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Jousting prehistoric bird revealed

A prehistoric flightless bird fought medieval-style bouts with wings designed as bone-crunching flails, research has shown.

Like mace-wielding knights, Xenicibis rivals swung at each other with thick, curved wing bones not seen in any other bird.

"No animal has ever evolved anything quite like this," said lead scientist Dr Nicholas Longrich, from Yale University in Connecticut, US.

"We don't know of any other species that uses its body like a flail. It's the most specialised weaponry of any bird I've ever seen."

Xenicibis was a relative of the ibis that lived 10,000 years ago and is only known to have inhabited Jamaica.

The size of a large chicken, it was similar to other members of the ibis family apart from its wings.

They contained hand bones that had evolved into powerful club-like weapons, scientists discovered.

"When I first saw it, I assumed it was some sort of deformity," said Dr Longrich, who led a study of recently discovered partial Xenicibis skeletons. "No-one could believe it was actually that bizarre."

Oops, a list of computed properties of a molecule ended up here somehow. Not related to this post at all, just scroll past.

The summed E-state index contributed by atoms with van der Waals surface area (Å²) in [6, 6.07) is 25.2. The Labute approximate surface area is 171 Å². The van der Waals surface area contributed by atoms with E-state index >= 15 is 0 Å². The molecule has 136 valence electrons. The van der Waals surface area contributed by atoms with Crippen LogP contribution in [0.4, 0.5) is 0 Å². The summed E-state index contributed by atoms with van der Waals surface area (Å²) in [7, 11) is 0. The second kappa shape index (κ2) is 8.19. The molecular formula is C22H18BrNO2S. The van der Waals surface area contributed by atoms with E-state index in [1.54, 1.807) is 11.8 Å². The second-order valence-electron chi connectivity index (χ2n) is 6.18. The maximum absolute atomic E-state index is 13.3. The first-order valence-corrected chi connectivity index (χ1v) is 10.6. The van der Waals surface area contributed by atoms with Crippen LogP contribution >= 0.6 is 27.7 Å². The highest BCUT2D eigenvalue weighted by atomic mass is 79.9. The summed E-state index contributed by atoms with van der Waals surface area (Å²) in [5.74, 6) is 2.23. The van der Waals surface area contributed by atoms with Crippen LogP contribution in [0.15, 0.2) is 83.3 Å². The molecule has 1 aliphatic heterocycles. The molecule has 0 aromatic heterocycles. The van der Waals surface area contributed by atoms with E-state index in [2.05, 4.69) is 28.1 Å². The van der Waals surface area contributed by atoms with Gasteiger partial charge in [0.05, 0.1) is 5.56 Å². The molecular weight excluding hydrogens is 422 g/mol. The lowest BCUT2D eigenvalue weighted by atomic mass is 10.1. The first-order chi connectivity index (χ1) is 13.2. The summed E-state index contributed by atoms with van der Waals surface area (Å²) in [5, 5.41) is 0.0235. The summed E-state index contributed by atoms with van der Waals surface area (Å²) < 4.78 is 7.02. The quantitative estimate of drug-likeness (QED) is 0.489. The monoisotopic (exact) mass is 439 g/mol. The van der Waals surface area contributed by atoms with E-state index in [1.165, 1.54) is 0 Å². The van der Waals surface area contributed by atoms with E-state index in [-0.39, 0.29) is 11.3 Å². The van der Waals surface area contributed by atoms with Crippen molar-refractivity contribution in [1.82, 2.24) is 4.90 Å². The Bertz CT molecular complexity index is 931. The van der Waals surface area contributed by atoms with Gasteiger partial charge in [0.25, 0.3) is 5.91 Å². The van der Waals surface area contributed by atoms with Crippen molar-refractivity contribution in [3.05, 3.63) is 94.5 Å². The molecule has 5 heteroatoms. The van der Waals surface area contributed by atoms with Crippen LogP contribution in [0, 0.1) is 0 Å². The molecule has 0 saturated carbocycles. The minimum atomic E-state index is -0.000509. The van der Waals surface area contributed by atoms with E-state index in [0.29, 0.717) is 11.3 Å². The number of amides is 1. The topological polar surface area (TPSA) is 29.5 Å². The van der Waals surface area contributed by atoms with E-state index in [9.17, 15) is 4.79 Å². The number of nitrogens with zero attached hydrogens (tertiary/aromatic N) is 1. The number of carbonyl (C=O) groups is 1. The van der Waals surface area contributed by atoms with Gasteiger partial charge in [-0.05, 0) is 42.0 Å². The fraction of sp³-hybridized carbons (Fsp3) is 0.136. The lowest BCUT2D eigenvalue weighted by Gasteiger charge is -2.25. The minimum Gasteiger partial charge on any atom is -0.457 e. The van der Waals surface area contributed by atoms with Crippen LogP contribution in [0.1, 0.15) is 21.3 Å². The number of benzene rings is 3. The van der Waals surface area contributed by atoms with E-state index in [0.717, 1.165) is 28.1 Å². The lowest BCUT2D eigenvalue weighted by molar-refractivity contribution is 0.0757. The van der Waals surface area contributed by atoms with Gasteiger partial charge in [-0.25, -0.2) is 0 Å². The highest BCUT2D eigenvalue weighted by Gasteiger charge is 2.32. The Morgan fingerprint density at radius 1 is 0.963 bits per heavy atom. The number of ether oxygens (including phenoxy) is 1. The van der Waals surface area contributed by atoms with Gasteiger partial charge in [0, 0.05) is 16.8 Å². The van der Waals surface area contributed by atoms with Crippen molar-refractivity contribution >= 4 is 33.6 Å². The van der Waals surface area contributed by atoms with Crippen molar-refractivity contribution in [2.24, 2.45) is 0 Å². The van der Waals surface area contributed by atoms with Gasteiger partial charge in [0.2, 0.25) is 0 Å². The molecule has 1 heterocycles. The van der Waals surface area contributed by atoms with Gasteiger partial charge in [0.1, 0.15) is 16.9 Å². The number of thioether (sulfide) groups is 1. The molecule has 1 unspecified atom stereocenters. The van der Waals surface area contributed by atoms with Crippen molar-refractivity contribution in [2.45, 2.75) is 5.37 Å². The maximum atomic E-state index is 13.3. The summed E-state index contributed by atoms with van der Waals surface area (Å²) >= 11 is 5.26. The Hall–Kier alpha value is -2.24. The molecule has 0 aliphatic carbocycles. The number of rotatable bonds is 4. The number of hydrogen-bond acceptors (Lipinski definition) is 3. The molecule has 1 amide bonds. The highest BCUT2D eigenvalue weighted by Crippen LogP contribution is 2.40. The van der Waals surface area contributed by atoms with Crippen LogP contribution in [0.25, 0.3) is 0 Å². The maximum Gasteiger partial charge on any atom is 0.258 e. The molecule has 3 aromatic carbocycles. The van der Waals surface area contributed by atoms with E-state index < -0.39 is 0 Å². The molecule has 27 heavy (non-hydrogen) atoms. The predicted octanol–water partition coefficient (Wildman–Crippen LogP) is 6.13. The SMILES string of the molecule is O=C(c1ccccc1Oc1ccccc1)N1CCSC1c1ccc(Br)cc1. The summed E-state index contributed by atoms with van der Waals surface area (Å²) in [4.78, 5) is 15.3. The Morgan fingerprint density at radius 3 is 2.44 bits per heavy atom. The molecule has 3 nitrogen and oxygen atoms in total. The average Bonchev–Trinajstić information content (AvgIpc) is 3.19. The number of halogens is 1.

Xenicibis also had a much larger breastbone and longer wings than most flightless birds.

"That was our first clue that the wings were still being used for something," said Dr Longrich.

The research is published today in the journal Proceedings of the Royal Society B.

Other birds are known to defend themselves with their wings, but only Xenicibis used its hands - hinged at the wrist joint - as swinging flails.

Evidence suggests that, like modern ibises, the birds were highly territorial and fought over nesting and feeding rights.

Two wing bones in the collection examined by the scientists bore signs of combat. One hand bone was fractured, and a centimetre-thick upper arm bone was broken in half.

The injuries were proof of the extreme force the birds were able to generate with their specialised wings, said Dr Longrich.

The weapons may also have been used to defend eggs and young against predators, the scientists believe.

Xenicibis was threatened by a number of predators, including the Jamaican yellow boa, a small extinct monkey and more than a dozen birds of prey.

Belfast Telegraph


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